United States District Court, S.D. Ohio, Eastern Division
ANDRE' S. MYERS, Plaintiff,
MS. LEASURE, et al., Defendants.
C. Smith Judge.
REPORT AND RECOMMENDATION
ELIZABETH A. PRESTON DEAVERS CHIEF UNITED STATES MAGISTRATE
a state inmate proceeding without the assistance of counsel,
brings this action under 42 U.S.C. § 1983, alleging that
Defendants, Ms. Leasure, Mr. Bond, and Mr. Cobb, violated his
First Amendment rights by retaliating against him for using
the prison grievance process. (See Plt's Compl.,
ECF No. 1.) Plaintiff claims that he was found guilty of two
false conduct reports and was transferred to a different
prison unit. (Id.) This matter is before the Court
for an initial screen of Plaintiff's Complaint pursuant
to 28 U.S.C. § 1915(e)(2)(B) and 28 U.S.C. §
1915A(b). The screening procedures established by § 1915
apply to complaints filed by prisoners against governmental
entities, officials, or employees regardless of whether the
plaintiff has paid the filing fee, as Plaintiff has done so
in this case, or is proceeding in forma pauperis.
See 28 U.S.C. § 1915A(a); Hyland v.
Clinton, 3 Fed.Appx. 478, 479 (6th Cir. 2011); Bell
v. Rowe, No. 97-4417, 1999 WL 196531, at *1 (6th Cir.
1999) (citing McGore v. Wrigglesworth, 114 F.3d 601,
608-09 (6th Cir. 1997)); Suber v. Maus, No.
1:18-cv-143, 2018 WL 1473400, at *1 (S.D. Ohio March 26,
2018). For the following reasons, it is
RECOMMENDED that Plaintiff's Complaint
be DISMISSED in its entirety.
enacted 28 U.S.C. §§ 1915(e) and 1915A, the federal
in forma pauperis statute, seeking to “lower
judicial access barriers to the indigent.” Denton
v. Hernandez, 504 U.S. 25, 31 (1992). In doing so,
however, “Congress recognized that ‘a litigant
whose filing fees and court costs are assumed by the public,
unlike a paying litigant, lacks an economic incentive to
refrain from filing frivolous, malicious, or repetitive
lawsuits.'” Id. at 31 (quoting Neitzke
v. Williams, 490 U.S. 319, 324 (1989)). To address this
concern, Congress included subsection (e) as part of the
statute, which provides in pertinent part:
(2) Notwithstanding any filing fee, or any portion thereof,
that may have been paid, the court shall dismiss the case at
any time if the court determines that--
(B) the action or appeal--
(i) is frivolous or malicious;
(ii) fails to state a claim on which relief may be granted;
or . . . .
28 U.S.C. § 1915(e)(2)(B)(i) & (ii);
Denton, 504 U.S. at 31; see also 28 U.S.C.
§ 1915A (requiring the Court to screen a prisoner's
complaint “as soon as practicable” and dismiss
any portion of the complaint if it is frivolous, malicious,
or fails to state a claim). Thus, §§ 1915(e) and
1915A require sua sponte dismissal of an action upon
the Court's determination that the action is frivolous or
malicious, or upon determination that the action fails to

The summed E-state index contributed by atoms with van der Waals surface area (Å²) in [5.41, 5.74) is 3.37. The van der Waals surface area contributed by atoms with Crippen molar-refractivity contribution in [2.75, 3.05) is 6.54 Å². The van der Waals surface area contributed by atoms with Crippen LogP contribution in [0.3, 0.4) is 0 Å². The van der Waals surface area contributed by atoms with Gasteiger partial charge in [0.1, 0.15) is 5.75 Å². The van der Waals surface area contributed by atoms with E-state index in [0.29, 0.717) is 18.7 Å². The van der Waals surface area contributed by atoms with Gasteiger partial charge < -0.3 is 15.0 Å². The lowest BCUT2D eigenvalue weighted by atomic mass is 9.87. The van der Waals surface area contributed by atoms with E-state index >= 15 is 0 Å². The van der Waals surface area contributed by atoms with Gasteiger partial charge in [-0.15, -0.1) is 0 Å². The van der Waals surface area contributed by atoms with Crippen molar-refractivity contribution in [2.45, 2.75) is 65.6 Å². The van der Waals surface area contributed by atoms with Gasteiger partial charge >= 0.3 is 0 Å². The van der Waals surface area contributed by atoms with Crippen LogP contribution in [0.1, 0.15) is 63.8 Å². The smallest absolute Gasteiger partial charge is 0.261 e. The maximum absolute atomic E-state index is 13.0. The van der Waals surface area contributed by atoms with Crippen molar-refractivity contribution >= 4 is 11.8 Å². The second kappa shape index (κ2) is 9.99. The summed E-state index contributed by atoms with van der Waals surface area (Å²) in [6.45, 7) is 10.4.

state a claim upon which relief may be granted.
properly state a claim upon which relief may be granted, a
plaintiff must satisfy the basic federal pleading
requirements set forth in Rule 8(a) of the Federal Rules of
Civil Procedure. See Hill v. Lappin, 630 F.3d 468,
470-71 (6th Cir. 2010) (applying Federal Rule of Civil
Procedure 12(b)(6) standards to review under 28 U.S.C. §
1915(e)(2)(B)(ii)). Although this pleading standard does not
require “‘detailed factual allegations,' . .
. [a] pleading that offers ‘labels and conclusions'
or ‘a formulaic recitation of the elements of a cause
of action, '” is insufficient. Ashcroft v.
Iqbal, 556 U.S. 662, 678 (2009) (quoting Bell
Atlantic Corp. v. Twombly, 550 U.S. 544, 555 (2007)).
Furthermore, a complaint will not “suffice if it
tenders ‘naked assertion[s]' devoid of
‘further factual enhancement.'” Id.
(quoting Twombly, 550 U.S. at 557). Instead, to
survive a motion to dismiss for failure to state a claim
under Rule 12(b)(6) of the Federal Rules of Civil Procedure,
“a complaint must contain sufficient factual matter . .
. to ‘state a claim to relief that is plausible on its
face.'” Id. (quoting Twombly, 550
U.S. at 570). Facial plausibility is established “when
the plaintiff pleads factual content that allows the court to
draw the reasonable inference that the defendant is liable
for the misconduct alleged.” Id.
considering whether this facial plausibility standard is met,
a Court must construe the complaint in the light most
favorable to the non-moving party, accept all factual
allegations as true, and make reasonable inferences in favor
of the non-moving party. Total Benefits Planning Agency,
Inc. v. Anthem Blue Cross & Blue Shield, 552 F.3d
430, 434 (6th Cir. 2008) (citations omitted). Additionally,
the Court must construe pro se complaints liberally.
Younis v. Pinnacle Airlines, Inc., 610 F.3d 359, 362
(6th Cir. 2010). The Court is not required, however, to
accept as true mere legal conclusions unsupported by factual
allegations. Iqbal, 556 U.S. at 677.
alleges that the Unit Manager's “engineering”
of a false conduct report in retaliation for filing prison
grievances violated his First Amendment rights and Defendants
collectively conspired to infringe upon his First Amendment
right of petition for redress of grievances. (Plt's